Sunday, October 11, 2015

1st 5 Pages October Workshop - Cushing Revision 1

Name: Emily Cushing

Genre: Middle Grade Adventure


June 1st 

Whenever Mom and Dad point to the couch and say, “Sit down, Maggie, we need to talk,” I’m like, Please, no. Because I know when I hear those six little words something terrible is coming.

Bad Things I’ve Learned at Sit Downs:

1. Grandma June died. Not only did we share the middle name “Maria”, but also a love of Hungarian goulash, a knack for winning card games, and an obsession with historical figures.  

2. We weren’t going to Graceland over Christmas break to visit the house of Elvis Presley—one of only two rock stars on my list of “Top 50 Famous People I Would Have Loved to Meet.”

3. I wasn’t getting a metal detector for my birthday. Mom and Dad said it just wasn’t in the budget. How cool would that have been to explore the gully with Bandit (the stray dog we’ve adopted) searching for hidden treasures? 

4. Aunt Lori and Uncle Rick were getting divorced. Super sad for my cousin Jake.

So tonight when my parents pointed to the couch and told me to sit down I was like, “I don’t think so.” I knew what they were up to and I refused to play that game. I figured if we weren’t sitting then we couldn’t have a Sit Down.

Guess what?

I was wrong.

You don’t have to actually be sitting to hear bad news. Even if you’re standing (and even if it’s in the kitchen—super far from the couch), they still tell you.

Dad rested both palms on the kitchen counter and leaned in. “There’s something important we need to discuss.” 

I jumped into panic mode. They were moving forward with the Sit Down even though I had refused to sit. I needed a Plan B. Fast. I hummed loudly and scanned the kitchen for anything that might stop him from talking. My eyes landed on a bag of microwave popcorn. Maybe if I couldn’t hear him, he wouldn’t be able to tell me. I opened the microwave, threw in the popcorn, and slammed the door, loudly punching each button as I turned it on.  

Mom cleared her throat. “Maggie, please listen.”
I scrunched my face, cupped my ear, and shook my head. “What? Can’t hear you.” I pointed at the microwave. “Popping noises. Too loud.”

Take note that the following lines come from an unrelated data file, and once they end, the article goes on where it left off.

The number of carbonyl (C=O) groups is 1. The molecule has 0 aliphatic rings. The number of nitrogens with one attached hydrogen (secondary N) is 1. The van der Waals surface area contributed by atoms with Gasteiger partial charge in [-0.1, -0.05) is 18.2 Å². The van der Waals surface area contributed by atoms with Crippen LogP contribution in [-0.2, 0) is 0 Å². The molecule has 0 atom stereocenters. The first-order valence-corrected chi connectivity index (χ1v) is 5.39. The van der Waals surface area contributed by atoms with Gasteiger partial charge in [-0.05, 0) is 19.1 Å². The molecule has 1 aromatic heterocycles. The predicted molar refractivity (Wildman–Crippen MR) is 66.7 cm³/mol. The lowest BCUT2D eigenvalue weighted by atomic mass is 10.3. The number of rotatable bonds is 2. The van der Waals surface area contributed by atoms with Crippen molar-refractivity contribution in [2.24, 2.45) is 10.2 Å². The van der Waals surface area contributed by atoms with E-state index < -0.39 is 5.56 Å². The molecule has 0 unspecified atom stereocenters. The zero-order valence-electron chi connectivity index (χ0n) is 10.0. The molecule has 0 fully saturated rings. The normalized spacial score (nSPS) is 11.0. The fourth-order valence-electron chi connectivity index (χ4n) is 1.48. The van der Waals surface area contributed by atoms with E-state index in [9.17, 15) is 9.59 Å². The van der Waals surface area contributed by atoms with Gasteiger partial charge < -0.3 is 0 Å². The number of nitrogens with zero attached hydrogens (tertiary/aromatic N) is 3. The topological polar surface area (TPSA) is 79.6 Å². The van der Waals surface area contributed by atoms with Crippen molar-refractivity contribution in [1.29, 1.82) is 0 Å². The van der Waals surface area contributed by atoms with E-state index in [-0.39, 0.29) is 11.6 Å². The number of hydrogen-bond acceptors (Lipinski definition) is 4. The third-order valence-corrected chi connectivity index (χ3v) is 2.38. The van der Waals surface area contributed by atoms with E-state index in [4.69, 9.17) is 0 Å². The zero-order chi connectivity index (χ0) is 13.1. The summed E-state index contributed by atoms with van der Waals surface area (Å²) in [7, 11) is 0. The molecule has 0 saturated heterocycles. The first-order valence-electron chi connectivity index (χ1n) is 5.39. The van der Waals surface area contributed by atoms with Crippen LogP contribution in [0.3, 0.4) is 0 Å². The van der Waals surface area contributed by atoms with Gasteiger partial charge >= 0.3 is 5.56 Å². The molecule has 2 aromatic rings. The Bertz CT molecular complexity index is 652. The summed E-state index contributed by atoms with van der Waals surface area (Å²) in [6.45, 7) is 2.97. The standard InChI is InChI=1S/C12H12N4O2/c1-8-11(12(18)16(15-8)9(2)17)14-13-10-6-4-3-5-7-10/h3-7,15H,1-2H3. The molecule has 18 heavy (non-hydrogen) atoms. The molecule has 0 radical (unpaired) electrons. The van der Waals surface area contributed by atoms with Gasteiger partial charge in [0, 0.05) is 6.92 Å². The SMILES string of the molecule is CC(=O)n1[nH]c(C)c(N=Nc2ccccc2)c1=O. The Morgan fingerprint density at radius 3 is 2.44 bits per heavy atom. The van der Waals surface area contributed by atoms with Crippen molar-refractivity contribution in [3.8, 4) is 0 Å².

Dad’s mouth formed a straight line and Mom folded her arms. “We can wait,” she said.

“All night,” Dad added.    

I sighed and hit the stop button on the microwave. “Fine.” I slumped onto a wobbly wooden stool. “Let me have it.”

I held my breath and waited. Dad glanced at Mom and she gave me one of those you-know-we-love-you-but-this-is-going-to-hurt smiles. “It just hasn’t worked out, Sweetie. We’re going to have to move back to the city.”

My chest tightened and my eyes darted to Dad, hoping he’d say it wasn’t true, but his shoulders dropped. “I talked to my old boss at the accounting firm and they have a position opening up on June 19th.” 

I bit down on my bottom lip. I focused on the colorful photos on the refrigerator, trying to hold back tears. This could not be happening. Not now. Grandpa Jim just hung a tire swing in our backyard, Jake and I had summer passes to Wild Waves Waterpark, and I had drama class with my two BFF’s in the fall. Plus, Dad would have to go back to his old job. Which meant I could kiss eating chocolate chip ice cream with him before bed and spontaneous weekend trips to the lake goodbye. I didn’t want to go back to that busy city life and Dad’s crazy job. Especially since Jake told me, “My dad was gone a lot for work, too. Then one day he was gone for good.” I couldn’t imagine Dad divorcing Mom or leaving us, but Jake said that’s what he used to think about his dad, too.

But the very worst part about returning to my old school in the city was bullies like Harriet Nerdin. I hated Harriet, but even more I hated myself for never standing up to her. Like the time she stole all of my Halloween candy. Or when she cut the strings on the ukulele I had made for music class. Or when she dropped my handmade Christmas ornament out the classroom window and laughed as it shattered into a million pieces—I kept quiet, too afraid to do anything. As hard as I tried, I never really fit in in the city. I didn’t even have to try to fit in here.